Amsterdam’s Hortus Botanicus at Plantage Middenlaan 2A, established in 1638 by the city council, is one of the oldest botanical gardens. Initially named Hortus Medicus, its purpose was to serve as a medicinal herb garden for medical practitioners and pharmacists, who received training and took exams there. In 1682 the garden moved to its current location in the Plantage neighbourhood. Some buildings and bridges of the Hortus have been designated as national monuments.
Hunt for Cures
Since 1450 Amsterdam was hit 37 times by bubonic plague epidemics until the end of the 17th century, sometimes killing more than 10% of the population. Many other infectious diseases ran rampant due to the horrible unhygienic conditions, especially in the poorer parts of the city. Even though it would take until the 19th century before people started to understand the causes for these diseases, the search for cures certainly promoted the use of medical botanical gardens.
Traders from the Dutch East India Company brought plants and seeds back in the 17th century, either to be used for medicines or for researching potential commercial possibilities. A coffee plant from the Hortus collection may have been the ancestor for the coffee culture in Central and South America and the seeds of two oil palm trees from Mauritius the base of all palm oil trees in Southeast Asia.
Although the garden is only 1.2 hectare (3 acres) in size, there are over 4000 different plants species here from all over the world, including endangered varieties. You find plants here from seven different climates — a number of greenhouses have plants from deserts, tropics and subtropics and there is also a butterfly house and a monumental palm greenhouse. And of course a medicinal herb garden. The Hortus café is housed in the monumental Orangerie.
A Little History
The Hortus Medicus was started in 1638 by Johannes Snippendaal in the Reguliershof, a garden and orchard (lusthof) in the spot where the convent of the Canons Regular once stood, which burned down in 1532. It was located more or less where Keizersgracht and Utrechtsestraat cross. P.C. Hooft and Constantijn Huygens were involved in transforming the medical garden into a Hortus Botanicus, a garden for scientific purposes, modeled after the Hortus Botanicus in Leiden from 1590.
The city council made quite a bit of money from the Amsterdam Hortus by selling native herbs as well as reproduced exotics. There was also a lively exchange of plant species varieties with other botanical gardens. When the city expanded, the garden needed to move to a different location — initially, in 1660, to the Binnengasthuis (former inner city hospital) terrain near the Grimburgwal, in 1682 to its current location.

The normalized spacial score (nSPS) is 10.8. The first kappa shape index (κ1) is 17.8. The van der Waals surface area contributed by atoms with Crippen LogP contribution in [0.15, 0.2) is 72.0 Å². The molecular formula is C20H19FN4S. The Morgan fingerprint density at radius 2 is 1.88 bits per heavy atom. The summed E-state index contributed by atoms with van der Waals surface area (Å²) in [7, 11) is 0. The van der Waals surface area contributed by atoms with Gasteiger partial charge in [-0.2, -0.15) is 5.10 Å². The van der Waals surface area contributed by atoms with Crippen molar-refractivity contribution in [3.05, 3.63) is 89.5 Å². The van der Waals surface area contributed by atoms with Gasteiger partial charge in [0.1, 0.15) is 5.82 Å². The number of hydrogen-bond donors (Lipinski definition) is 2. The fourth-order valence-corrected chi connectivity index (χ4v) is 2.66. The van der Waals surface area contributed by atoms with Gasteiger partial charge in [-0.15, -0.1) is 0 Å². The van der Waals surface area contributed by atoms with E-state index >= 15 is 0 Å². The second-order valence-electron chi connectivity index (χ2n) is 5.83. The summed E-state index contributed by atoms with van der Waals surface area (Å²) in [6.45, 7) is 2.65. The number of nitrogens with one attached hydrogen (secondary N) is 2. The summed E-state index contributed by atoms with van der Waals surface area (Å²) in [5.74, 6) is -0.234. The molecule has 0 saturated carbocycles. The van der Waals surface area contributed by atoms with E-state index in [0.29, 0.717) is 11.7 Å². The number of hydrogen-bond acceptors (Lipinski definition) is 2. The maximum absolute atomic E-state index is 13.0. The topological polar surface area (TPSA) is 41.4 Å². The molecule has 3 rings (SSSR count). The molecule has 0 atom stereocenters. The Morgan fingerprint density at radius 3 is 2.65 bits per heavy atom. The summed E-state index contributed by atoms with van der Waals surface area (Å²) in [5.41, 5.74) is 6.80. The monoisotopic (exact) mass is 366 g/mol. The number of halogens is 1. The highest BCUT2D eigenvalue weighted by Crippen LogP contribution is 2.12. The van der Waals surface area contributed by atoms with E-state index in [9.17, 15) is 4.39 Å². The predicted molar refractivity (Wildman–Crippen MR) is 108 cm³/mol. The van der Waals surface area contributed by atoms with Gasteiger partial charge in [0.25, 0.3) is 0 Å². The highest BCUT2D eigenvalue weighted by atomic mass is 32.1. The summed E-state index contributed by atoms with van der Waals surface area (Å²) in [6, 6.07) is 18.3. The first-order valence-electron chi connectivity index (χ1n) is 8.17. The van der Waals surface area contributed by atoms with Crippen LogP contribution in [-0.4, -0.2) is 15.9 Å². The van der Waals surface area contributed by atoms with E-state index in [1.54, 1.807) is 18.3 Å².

When Louis Napoleon was King of the Netherlands (from 1806 until 1810) he had plans to extend the Hortus Botanicus with a zoo — for one year his collection of animals was housed in the Orangerie. After his brother had removed him (for being too concerned with the well-being of the Dutch) and he had left, the plans for a zoo in the Hortus were abandoned.
The entrance gate of the Hortus dates from the early 1700s, the hexagonal pavilion from the late 1600s, the Orangery from 1875. The Palm House is from 1912 and the Hugo de Vries Laboratory dates from 1915. Hugo de Vries (1848–1935) was a Dutch botanist and one of the first geneticists. He is known chiefly for suggesting the concept of genes, and for his mutation theory of evolution in his study of evening primroses.
When the University of Amsterdam stopped paying for it in 1987, claiming it served no further scientific purpose, the garden almost went bankrupt. It was kept alive by a foundation of individual sponsors and these days is also helped by the city council. Since 1990 the garden is not associated with the University of Amsterdam anymore. The garden does not receive any of the financial support for the cultural sector and relies on visitors for 85% of her income. The anti-COVID regulations put the Hortus in dire straits financially.
One very special plant which can be seen in the outside pond of the garden during the summer months is the Victoria amazonica water lily with its enormous (up to 3 m or almost 10 ft) round leafs. The often repeated myth that it flowers only once a year is simply not true — in warm summers it flowers almost every week. It has a beautiful flower (around 40 cm or 1.3 ft in diameter) which opens at dusk and only lasts for two nights — it is white on the first night and pink on the second night.
Another special plant is the Wollemi pine (Wollemia nobilis), a type of coniferous tree from the time of the dinosaurs. Long thought to be an extinct fossil, in 1994 Australian scientists discovered it was still growing inside a nature reserve. It only exists in one place on earth, the Blue Mountains in New South Wales (Australia) in the Wollemi National Park.
In the Aboriginal language wollemi means “watch out, look around you”. Wollemi pines can live for an extremely long time, some are thought to be between 500 and 1,000 years old. The Hortus Botanicus Amsterdam received a license in 2006 to sell Wollemia offspring — the original is kept inside a protective cage. The proceeds of the saplings go to nature protection in Australia. I feel for the poor Wollemi in the Amsterdam Hortus, not only having to cope with colder Dutch climate, but also being separated from its plant neighbours by a cage protecting it from the two-legged visitors…
Hortus Gallery (August 2021)
Website Hortus Botanicus: https://www.dehortus.nl/en/
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